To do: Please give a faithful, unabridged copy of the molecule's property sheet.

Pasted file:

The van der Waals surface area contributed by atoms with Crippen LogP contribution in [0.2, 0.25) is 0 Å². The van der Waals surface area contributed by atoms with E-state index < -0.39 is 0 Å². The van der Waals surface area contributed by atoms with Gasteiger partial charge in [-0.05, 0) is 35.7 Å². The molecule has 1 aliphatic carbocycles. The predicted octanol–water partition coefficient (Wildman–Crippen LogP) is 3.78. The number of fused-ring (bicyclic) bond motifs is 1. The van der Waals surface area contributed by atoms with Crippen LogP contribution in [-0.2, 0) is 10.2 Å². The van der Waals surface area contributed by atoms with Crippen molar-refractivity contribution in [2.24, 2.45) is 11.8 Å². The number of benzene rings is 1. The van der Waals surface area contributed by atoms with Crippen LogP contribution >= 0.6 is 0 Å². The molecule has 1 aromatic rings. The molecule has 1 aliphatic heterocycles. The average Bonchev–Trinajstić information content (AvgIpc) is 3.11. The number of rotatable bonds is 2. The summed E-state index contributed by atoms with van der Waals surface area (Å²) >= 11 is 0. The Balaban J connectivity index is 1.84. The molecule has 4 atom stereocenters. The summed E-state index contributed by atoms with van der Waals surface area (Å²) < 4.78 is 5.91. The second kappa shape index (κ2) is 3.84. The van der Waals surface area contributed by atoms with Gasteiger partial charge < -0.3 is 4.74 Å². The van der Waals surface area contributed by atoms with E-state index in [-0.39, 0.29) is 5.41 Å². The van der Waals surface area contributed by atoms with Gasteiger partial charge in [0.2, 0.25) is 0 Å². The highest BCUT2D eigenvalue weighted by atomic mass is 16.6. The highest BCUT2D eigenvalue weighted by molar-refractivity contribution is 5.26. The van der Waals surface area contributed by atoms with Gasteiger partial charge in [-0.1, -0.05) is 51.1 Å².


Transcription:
The van der Waals surface area contributed by atoms with Crippen LogP contribution in [0.2, 0.25) is 0 Å². The van der Waals surface area contributed by atoms with E-state index < -0.39 is 0 Å². The van der Waals surface area contributed by atoms with Gasteiger partial charge in [-0.05, 0) is 35.7 Å². The molecule has 1 aliphatic carbocycles. The predicted octanol–water partition coefficient (Wildman–Crippen LogP) is 3.78. The number of fused-ring (bicyclic) bond motifs is 1. The van der Waals surface area contributed by atoms with Crippen LogP contribution in [-0.2, 0) is 10.2 Å². The van der Waals surface area contributed by atoms with Crippen molar-refractivity contribution in [2.24, 2.45) is 11.8 Å². The number of benzene rings is 1. The van der Waals surface area contributed by atoms with Crippen LogP contribution >= 0.6 is 0 Å². The molecule has 1 aromatic rings. The molecule has 1 aliphatic heterocycles. The average Bonchev–Trinajstić information content (AvgIpc) is 3.11. The number of rotatable bonds is 2. The summed E-state index contributed by atoms with van der Waals surface area (Å²) >= 11 is 0. The Balaban J connectivity index is 1.84. The molecule has 4 atom stereocenters. The summed E-state index contributed by atoms with van der Waals surface area (Å²) < 4.78 is 5.91. The second kappa shape index (κ2) is 3.84. The van der Waals surface area contributed by atoms with Gasteiger partial charge < -0.3 is 4.74 Å². The van der Waals surface area contributed by atoms with E-state index in [-0.39, 0.29) is 5.41 Å². The van der Waals surface area contributed by atoms with Gasteiger partial charge in [0.2, 0.25) is 0 Å². The highest BCUT2D eigenvalue weighted by atomic mass is 16.6. The highest BCUT2D eigenvalue weighted by molar-refractivity contribution is 5.26. The van der Waals surface area contributed by atoms with Gasteiger partial charge in [-0.1, -0.05) is 51.1 Å².